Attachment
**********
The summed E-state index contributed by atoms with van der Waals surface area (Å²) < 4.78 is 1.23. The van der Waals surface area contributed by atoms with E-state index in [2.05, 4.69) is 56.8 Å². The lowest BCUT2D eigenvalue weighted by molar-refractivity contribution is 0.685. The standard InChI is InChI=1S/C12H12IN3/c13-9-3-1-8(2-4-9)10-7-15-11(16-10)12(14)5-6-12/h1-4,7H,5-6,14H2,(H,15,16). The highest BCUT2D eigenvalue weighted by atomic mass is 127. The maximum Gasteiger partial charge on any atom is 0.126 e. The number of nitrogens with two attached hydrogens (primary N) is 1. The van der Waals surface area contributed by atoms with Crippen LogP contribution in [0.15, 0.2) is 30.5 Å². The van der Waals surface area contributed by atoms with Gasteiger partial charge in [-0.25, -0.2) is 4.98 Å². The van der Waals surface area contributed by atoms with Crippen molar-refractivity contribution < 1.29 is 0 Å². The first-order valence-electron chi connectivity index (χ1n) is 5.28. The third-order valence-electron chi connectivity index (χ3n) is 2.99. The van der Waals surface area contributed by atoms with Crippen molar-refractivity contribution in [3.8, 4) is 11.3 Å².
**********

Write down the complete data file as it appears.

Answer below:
The summed E-state index contributed by atoms with van der Waals surface area (Å²) < 4.78 is 1.23. The van der Waals surface area contributed by atoms with E-state index in [2.05, 4.69) is 56.8 Å². The lowest BCUT2D eigenvalue weighted by molar-refractivity contribution is 0.685. The standard InChI is InChI=1S/C12H12IN3/c13-9-3-1-8(2-4-9)10-7-15-11(16-10)12(14)5-6-12/h1-4,7H,5-6,14H2,(H,15,16). The highest BCUT2D eigenvalue weighted by atomic mass is 127. The maximum Gasteiger partial charge on any atom is 0.126 e. The number of nitrogens with two attached hydrogens (primary N) is 1. The van der Waals surface area contributed by atoms with Crippen LogP contribution in [0.15, 0.2) is 30.5 Å². The van der Waals surface area contributed by atoms with Gasteiger partial charge in [-0.25, -0.2) is 4.98 Å². The van der Waals surface area contributed by atoms with Crippen molar-refractivity contribution < 1.29 is 0 Å². The first-order valence-electron chi connectivity index (χ1n) is 5.28. The third-order valence-electron chi connectivity index (χ3n) is 2.99. The van der Waals surface area contributed by atoms with Crippen molar-refractivity contribution in [3.8, 4) is 11.3 Å².